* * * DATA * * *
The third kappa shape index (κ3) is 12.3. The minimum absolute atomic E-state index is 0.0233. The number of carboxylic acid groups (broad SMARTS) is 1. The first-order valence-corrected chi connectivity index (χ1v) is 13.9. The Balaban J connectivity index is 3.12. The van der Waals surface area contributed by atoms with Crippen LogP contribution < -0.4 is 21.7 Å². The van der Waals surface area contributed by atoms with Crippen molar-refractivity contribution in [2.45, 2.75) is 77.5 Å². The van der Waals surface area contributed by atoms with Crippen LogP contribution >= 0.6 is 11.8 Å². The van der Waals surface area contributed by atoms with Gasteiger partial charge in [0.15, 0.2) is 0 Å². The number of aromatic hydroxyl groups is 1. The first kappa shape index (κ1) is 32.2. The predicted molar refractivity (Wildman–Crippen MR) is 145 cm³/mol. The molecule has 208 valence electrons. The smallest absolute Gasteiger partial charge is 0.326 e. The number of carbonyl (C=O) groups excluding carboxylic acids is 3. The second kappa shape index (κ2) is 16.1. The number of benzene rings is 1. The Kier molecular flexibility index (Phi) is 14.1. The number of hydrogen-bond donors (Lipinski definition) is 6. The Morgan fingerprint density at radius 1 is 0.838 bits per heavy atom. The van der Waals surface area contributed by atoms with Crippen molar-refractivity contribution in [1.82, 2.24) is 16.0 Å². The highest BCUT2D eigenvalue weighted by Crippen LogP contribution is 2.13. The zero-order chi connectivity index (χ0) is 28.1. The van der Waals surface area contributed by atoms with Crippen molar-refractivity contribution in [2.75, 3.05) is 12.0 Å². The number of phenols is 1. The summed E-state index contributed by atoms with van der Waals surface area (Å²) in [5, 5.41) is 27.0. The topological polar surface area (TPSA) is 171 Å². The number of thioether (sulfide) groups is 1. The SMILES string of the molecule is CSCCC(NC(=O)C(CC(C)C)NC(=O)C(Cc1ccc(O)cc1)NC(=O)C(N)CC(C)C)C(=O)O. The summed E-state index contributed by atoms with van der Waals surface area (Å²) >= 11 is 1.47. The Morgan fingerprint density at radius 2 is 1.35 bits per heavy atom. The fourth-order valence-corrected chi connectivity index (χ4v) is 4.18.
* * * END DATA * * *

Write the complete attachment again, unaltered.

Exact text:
The third kappa shape index (κ3) is 12.3. The minimum absolute atomic E-state index is 0.0233. The number of carboxylic acid groups (broad SMARTS) is 1. The first-order valence-corrected chi connectivity index (χ1v) is 13.9. The Balaban J connectivity index is 3.12. The van der Waals surface area contributed by atoms with Crippen LogP contribution < -0.4 is 21.7 Å². The van der Waals surface area contributed by atoms with Crippen molar-refractivity contribution in [2.45, 2.75) is 77.5 Å². The van der Waals surface area contributed by atoms with Crippen LogP contribution >= 0.6 is 11.8 Å². The van der Waals surface area contributed by atoms with Gasteiger partial charge in [0.15, 0.2) is 0 Å². The number of aromatic hydroxyl groups is 1. The first kappa shape index (κ1) is 32.2. The predicted molar refractivity (Wildman–Crippen MR) is 145 cm³/mol. The molecule has 208 valence electrons. The smallest absolute Gasteiger partial charge is 0.326 e. The number of carbonyl (C=O) groups excluding carboxylic acids is 3. The second kappa shape index (κ2) is 16.1. The number of benzene rings is 1. The Kier molecular flexibility index (Phi) is 14.1. The number of hydrogen-bond donors (Lipinski definition) is 6. The Morgan fingerprint density at radius 1 is 0.838 bits per heavy atom. The van der Waals surface area contributed by atoms with Crippen molar-refractivity contribution in [1.82, 2.24) is 16.0 Å². The highest BCUT2D eigenvalue weighted by Crippen LogP contribution is 2.13. The zero-order chi connectivity index (χ0) is 28.1. The van der Waals surface area contributed by atoms with Crippen molar-refractivity contribution in [2.75, 3.05) is 12.0 Å². The number of phenols is 1. The summed E-state index contributed by atoms with van der Waals surface area (Å²) in [5, 5.41) is 27.0. The topological polar surface area (TPSA) is 171 Å². The number of thioether (sulfide) groups is 1. The SMILES string of the molecule is CSCCC(NC(=O)C(CC(C)C)NC(=O)C(Cc1ccc(O)cc1)NC(=O)C(N)CC(C)C)C(=O)O. The summed E-state index contributed by atoms with van der Waals surface area (Å²) >= 11 is 1.47. The Morgan fingerprint density at radius 2 is 1.35 bits per heavy atom. The fourth-order valence-corrected chi connectivity index (χ4v) is 4.18.